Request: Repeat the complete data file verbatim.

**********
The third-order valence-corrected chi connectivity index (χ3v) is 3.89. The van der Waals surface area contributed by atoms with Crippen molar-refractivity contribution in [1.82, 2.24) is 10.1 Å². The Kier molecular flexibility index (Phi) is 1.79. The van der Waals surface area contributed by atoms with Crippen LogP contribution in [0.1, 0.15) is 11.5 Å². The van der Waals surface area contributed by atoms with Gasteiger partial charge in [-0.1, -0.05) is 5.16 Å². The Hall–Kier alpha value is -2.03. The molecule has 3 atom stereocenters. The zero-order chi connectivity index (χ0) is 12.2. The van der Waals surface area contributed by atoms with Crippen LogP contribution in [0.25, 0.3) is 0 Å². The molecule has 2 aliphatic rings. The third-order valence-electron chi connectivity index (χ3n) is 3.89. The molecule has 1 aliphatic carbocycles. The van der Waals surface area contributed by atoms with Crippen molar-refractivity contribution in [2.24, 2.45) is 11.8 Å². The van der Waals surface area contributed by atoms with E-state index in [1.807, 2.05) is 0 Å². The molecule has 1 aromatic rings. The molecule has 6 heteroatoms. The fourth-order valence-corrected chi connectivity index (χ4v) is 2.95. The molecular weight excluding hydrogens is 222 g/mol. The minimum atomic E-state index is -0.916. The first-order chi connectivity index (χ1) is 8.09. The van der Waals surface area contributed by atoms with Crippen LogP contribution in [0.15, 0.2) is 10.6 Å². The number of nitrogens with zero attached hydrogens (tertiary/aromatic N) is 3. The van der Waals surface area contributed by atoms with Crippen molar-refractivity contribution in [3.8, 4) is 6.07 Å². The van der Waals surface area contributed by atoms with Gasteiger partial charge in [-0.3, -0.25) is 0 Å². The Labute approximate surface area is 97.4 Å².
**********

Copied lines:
The third-order valence-corrected chi connectivity index (χ3v) is 3.89. The van der Waals surface area contributed by atoms with Crippen molar-refractivity contribution in [1.82, 2.24) is 10.1 Å². The Kier molecular flexibility index (Phi) is 1.79. The van der Waals surface area contributed by atoms with Crippen LogP contribution in [0.1, 0.15) is 11.5 Å². The van der Waals surface area contributed by atoms with Gasteiger partial charge in [-0.1, -0.05) is 5.16 Å². The Hall–Kier alpha value is -2.03. The molecule has 3 atom stereocenters. The zero-order chi connectivity index (χ0) is 12.2. The van der Waals surface area contributed by atoms with Crippen LogP contribution in [0.25, 0.3) is 0 Å². The molecule has 2 aliphatic rings. The third-order valence-electron chi connectivity index (χ3n) is 3.89. The molecule has 1 aliphatic carbocycles. The van der Waals surface area contributed by atoms with Crippen molar-refractivity contribution in [2.24, 2.45) is 11.8 Å². The van der Waals surface area contributed by atoms with E-state index in [1.807, 2.05) is 0 Å². The molecule has 1 aromatic rings. The molecule has 6 heteroatoms. The fourth-order valence-corrected chi connectivity index (χ4v) is 2.95. The molecular weight excluding hydrogens is 222 g/mol. The minimum atomic E-state index is -0.916. The first-order chi connectivity index (χ1) is 8.09. The van der Waals surface area contributed by atoms with Crippen LogP contribution in [0.15, 0.2) is 10.6 Å². The number of nitrogens with zero attached hydrogens (tertiary/aromatic N) is 3. The van der Waals surface area contributed by atoms with Crippen molar-refractivity contribution in [3.8, 4) is 6.07 Å². The van der Waals surface area contributed by atoms with Gasteiger partial charge in [-0.3, -0.25) is 0 Å². The Labute approximate surface area is 97.4 Å².